One of the most devastating diseases to manage is metastatic melanoma, where the evidence of stem cell subpopulations is starting to emerge. Comparative global gene analyses of aggressive human melanoma cell lines and tumors have revealed the expression of genes associated with multiple cellular phenotypes and precursor stem cells. These findings support the premise that aggressive melanoma cells revert to a multipotent, plastic phenotype. Key to identifying the molecular mechanisms underlying tumor cell plasticity is to elucidate the unique role the microenvironment plays in this process. Most noteworthy are the data we have generated showing the reprogramming of subpopulations (possibly the stem cells) of multipotent metastatic melanoma cells to a melanocyte-like phenotype by the embryonic microenvironment(s) of hESCs and chick neural crest-rich regions. Based on these observations, we propose to test the central hypothesis that the embryonic microenvironments associated with hESCs (Wa01. Wa09 and UC06) and chick neural crest-rich region(s) - contain informational cues with the potential to epigenetically reprogram the genotype and phenotype of human metastatic multipotent melanoma cells exposed to them. Our long term goal is to understand the biological mechanisms underlying the bi-directional communication between stem cells and their microenvironment(s) that ultimately result in cell fate determinations. Our short term goal is to identify the biological and molecular parameters associated with the epigenetic reprogramming of multipotent metastatic melanoma cells exposed to specific hESC environmental cues. Using unique, 3-D organotypic models and chick embryos, together with functional analysis, 4-D imaging, laser capture microdissection, and epigenetic analysis, we propose to: Unchanged Aim 1: Determine the epigenetic influence of the 3-D microenvironment(s) of hESCs for their potential to reprogram the genotype and phenotype of human metastatic multipotent melanoma cells. Revised Aim 2: Identify the molecular basis for the epigenetic reprogramming of the genotype and phenotype of the affected multipotent melanoma cell populations exposed to various hESC 3-D microenvironments, with particular focus on the Nodal signaling pathway. Revised Aim 3: Investigate the developmental plasticity of multipotent melanoma cell populations in an embryonic chick model - to determine the biological relevance of the Nodal signaling pathway involved in stem cell plasticity and the control of cell fate determination and reprogramming of the metastatic phenotype. Lay Summary: At the completion of these studies, we expect to gain new insights into the biological properties of human embryonic and multipotent metastatic melanoma cells with stem cell properties that could be translated for novel therapeutic applications.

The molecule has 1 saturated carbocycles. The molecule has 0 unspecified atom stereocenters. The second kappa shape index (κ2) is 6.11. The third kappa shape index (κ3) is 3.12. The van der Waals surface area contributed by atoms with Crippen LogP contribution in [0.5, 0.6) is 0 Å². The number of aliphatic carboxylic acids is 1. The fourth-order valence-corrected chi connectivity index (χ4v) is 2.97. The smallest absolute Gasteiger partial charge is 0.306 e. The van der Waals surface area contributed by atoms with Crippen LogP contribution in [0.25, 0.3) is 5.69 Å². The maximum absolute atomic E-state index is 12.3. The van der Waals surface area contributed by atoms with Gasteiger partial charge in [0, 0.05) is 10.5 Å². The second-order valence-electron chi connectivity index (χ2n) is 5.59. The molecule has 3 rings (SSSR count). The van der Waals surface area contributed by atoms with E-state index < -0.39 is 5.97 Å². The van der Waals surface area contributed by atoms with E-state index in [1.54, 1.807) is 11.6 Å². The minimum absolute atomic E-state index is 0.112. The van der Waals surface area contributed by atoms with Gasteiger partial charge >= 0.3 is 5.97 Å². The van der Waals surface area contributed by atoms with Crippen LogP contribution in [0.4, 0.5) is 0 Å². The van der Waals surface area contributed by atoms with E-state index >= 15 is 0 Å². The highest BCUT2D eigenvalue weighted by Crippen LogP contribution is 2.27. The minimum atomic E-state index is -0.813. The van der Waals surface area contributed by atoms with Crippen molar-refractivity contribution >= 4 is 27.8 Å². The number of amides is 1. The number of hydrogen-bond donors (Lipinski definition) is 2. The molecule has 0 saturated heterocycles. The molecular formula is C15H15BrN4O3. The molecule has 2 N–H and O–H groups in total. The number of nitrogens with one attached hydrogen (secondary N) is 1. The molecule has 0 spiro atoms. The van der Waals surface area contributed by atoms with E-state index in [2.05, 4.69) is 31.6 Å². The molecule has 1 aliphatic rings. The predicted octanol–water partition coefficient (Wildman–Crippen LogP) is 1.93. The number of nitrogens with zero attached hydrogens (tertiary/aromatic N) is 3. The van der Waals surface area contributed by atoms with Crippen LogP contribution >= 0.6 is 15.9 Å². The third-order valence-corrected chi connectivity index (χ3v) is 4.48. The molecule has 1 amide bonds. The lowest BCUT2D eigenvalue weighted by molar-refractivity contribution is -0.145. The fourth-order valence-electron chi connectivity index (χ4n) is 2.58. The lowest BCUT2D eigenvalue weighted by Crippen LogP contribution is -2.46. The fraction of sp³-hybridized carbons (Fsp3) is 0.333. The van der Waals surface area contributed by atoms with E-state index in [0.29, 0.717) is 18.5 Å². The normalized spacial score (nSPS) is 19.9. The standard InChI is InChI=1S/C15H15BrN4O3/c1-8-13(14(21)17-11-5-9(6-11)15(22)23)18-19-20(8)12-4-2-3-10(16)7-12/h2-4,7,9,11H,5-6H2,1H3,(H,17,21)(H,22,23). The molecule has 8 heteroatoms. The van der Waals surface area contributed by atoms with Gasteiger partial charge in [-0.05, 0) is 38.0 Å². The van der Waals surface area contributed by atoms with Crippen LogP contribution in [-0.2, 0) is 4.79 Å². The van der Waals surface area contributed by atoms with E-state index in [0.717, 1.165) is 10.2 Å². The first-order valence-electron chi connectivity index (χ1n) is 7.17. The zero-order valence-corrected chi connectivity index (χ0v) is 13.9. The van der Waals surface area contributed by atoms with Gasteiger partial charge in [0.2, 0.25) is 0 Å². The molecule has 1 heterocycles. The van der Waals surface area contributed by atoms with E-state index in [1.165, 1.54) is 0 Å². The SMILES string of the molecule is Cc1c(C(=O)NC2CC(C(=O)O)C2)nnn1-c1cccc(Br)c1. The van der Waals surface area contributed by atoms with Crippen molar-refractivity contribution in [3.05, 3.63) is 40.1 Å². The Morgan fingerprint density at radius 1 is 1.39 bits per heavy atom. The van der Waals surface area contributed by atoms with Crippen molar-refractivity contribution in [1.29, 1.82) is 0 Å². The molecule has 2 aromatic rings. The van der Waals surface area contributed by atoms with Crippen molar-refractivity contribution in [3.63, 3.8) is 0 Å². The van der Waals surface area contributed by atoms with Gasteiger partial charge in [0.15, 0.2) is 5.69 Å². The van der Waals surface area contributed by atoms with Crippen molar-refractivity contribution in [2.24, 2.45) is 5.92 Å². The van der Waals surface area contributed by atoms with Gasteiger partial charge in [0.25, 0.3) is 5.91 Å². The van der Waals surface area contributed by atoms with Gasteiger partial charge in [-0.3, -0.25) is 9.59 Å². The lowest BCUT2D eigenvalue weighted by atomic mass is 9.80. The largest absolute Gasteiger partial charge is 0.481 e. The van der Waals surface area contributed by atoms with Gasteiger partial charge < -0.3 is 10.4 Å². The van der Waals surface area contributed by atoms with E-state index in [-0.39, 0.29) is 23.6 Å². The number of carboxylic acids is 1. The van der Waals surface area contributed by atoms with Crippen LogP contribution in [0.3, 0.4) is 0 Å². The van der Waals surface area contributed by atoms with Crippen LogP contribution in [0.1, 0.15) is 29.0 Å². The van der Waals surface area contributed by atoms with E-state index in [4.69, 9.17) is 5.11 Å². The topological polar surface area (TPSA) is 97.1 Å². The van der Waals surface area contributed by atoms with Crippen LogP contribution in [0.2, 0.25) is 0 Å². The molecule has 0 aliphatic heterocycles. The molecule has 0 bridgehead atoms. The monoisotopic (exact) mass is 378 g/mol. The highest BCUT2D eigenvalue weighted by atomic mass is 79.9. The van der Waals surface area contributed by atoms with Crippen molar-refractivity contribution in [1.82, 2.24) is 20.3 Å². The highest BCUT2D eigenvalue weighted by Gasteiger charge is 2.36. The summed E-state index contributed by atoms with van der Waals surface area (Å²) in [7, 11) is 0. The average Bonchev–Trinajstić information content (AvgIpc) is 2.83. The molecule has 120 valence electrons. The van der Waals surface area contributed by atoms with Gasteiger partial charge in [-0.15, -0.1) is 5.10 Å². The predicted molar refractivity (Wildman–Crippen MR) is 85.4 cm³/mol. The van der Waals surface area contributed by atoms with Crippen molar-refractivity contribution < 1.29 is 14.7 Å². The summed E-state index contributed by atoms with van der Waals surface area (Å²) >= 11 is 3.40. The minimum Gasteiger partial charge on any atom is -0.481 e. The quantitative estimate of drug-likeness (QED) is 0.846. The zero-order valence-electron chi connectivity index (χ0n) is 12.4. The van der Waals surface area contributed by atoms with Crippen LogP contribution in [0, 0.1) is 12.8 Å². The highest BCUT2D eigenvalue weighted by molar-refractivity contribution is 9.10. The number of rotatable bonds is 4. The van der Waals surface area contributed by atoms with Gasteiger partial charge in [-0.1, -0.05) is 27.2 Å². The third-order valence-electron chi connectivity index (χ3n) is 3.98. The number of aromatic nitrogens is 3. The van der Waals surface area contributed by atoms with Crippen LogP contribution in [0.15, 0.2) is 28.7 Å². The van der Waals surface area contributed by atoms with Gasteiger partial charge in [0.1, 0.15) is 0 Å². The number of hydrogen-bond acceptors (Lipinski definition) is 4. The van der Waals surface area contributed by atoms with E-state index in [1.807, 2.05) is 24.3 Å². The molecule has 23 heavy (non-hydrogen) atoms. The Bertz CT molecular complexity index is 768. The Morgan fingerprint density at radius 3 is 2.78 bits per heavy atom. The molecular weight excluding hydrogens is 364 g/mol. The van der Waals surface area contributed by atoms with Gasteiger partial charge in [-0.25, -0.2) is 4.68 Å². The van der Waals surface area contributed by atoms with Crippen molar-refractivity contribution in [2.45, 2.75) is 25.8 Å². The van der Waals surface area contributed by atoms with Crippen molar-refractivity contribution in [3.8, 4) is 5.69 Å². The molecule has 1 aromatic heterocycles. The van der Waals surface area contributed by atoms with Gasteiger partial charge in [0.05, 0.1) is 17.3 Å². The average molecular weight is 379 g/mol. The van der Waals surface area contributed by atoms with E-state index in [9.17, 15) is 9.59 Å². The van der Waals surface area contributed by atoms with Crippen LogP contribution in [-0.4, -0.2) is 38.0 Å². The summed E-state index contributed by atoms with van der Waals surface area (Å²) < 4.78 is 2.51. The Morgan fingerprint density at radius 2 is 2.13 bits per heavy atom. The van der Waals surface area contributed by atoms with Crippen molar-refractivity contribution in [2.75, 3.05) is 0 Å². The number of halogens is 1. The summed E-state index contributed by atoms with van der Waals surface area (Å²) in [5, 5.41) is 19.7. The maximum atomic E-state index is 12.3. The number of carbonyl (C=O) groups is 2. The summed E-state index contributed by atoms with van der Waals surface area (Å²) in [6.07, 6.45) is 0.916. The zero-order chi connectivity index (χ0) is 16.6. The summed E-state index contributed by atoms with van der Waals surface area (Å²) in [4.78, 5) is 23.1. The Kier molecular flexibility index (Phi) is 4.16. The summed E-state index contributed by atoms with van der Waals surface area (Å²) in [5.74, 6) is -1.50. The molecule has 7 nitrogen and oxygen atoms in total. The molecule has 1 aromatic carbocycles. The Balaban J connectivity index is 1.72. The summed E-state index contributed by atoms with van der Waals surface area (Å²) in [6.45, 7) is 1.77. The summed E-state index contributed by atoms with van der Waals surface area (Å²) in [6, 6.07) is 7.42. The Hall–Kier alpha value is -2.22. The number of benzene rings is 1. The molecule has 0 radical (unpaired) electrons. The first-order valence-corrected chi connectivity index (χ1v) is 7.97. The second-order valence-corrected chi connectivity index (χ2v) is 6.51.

Agency
National Institute of Health (NIH)
Institute
National Cancer Institute (NCI)
Type
Research Project (R01)
Project #
5R01CA121205-04
Application #
7860642
Study Section
Tumor Microenvironment Study Section (TME)
Program Officer
Mohla, Suresh
Project Start
2007-07-03
Project End
2012-05-31
Budget Start
2010-06-01
Budget End
2011-05-31
Support Year
4
Fiscal Year
2010
Total Cost
$330,969
Indirect Cost
Name
Children's Memorial Hospital (Chicago)
Department
Type
DUNS #
074438755
City
Chicago
State
IL
Country
United States
Zip Code
60611
Margaryan, Naira V; Seftor, Elisabeth A; Seftor, Richard E B et al. (2017) Targeting the Stem Cell Properties of Adult Breast Cancer Cells: Using Combinatorial Strategies to Overcome Drug Resistance. Curr Mol Biol Rep 3:159-164
Margaryan, Naira V; Gilgur, Alina; Seftor, Elisabeth A et al. (2016) Melanocytes Affect Nodal Expression and Signaling in Melanoma Cells: A Lesson from Pediatric Large Congenital Melanocytic Nevi. Int J Mol Sci 17:418
Strizzi, Luigi; Margaryan, Naira V; Gerami, Pedram et al. (2016) Translational significance of Nodal, Cripto-1 and Notch4 in adult nevi. Oncol Lett 12:1349-1354
Bodenstine, Thomas M; Chandler, Grace S; Seftor, Richard E B et al. (2016) Plasticity underlies tumor progression: role of Nodal signaling. Cancer Metastasis Rev 35:21-39
Focà, Annalia; Sanguigno, Luca; Focà, Giuseppina et al. (2015) New Anti-Nodal Monoclonal Antibodies Targeting the Nodal Pre-Helix Loop Involved in Cripto-1 Binding. Int J Mol Sci 16:21342-62
Strizzi, Luigi; Sandomenico, Annamaria; Margaryan, Naira V et al. (2015) Effects of a novel Nodal-targeting monoclonal antibody in melanoma. Oncotarget 6:34071-86
Khalkhali-Ellis, Zhila; Kirschmann, Dawn A; Seftor, Elisabeth A et al. (2015) Divergence(s) in nodal signaling between aggressive melanoma and embryonic stem cells. Int J Cancer 136:E242-51
Hardy, Katharine M; Strizzi, Luigi; Margaryan, Naira V et al. (2015) Targeting nodal in conjunction with dacarbazine induces synergistic anticancer effects in metastatic melanoma. Mol Cancer Res 13:670-80
Kirsammer, Gina; Strizzi, Luigi; Margaryan, Naira V et al. (2014) Nodal signaling promotes a tumorigenic phenotype in human breast cancer. Semin Cancer Biol 29:40-50
Malchenko, Sergey; Xie, Jianping; de Fatima Bonaldo, Maria et al. (2014) Onset of rosette formation during spontaneous neural differentiation of hESC and hiPSC colonies. Gene 534:400-7

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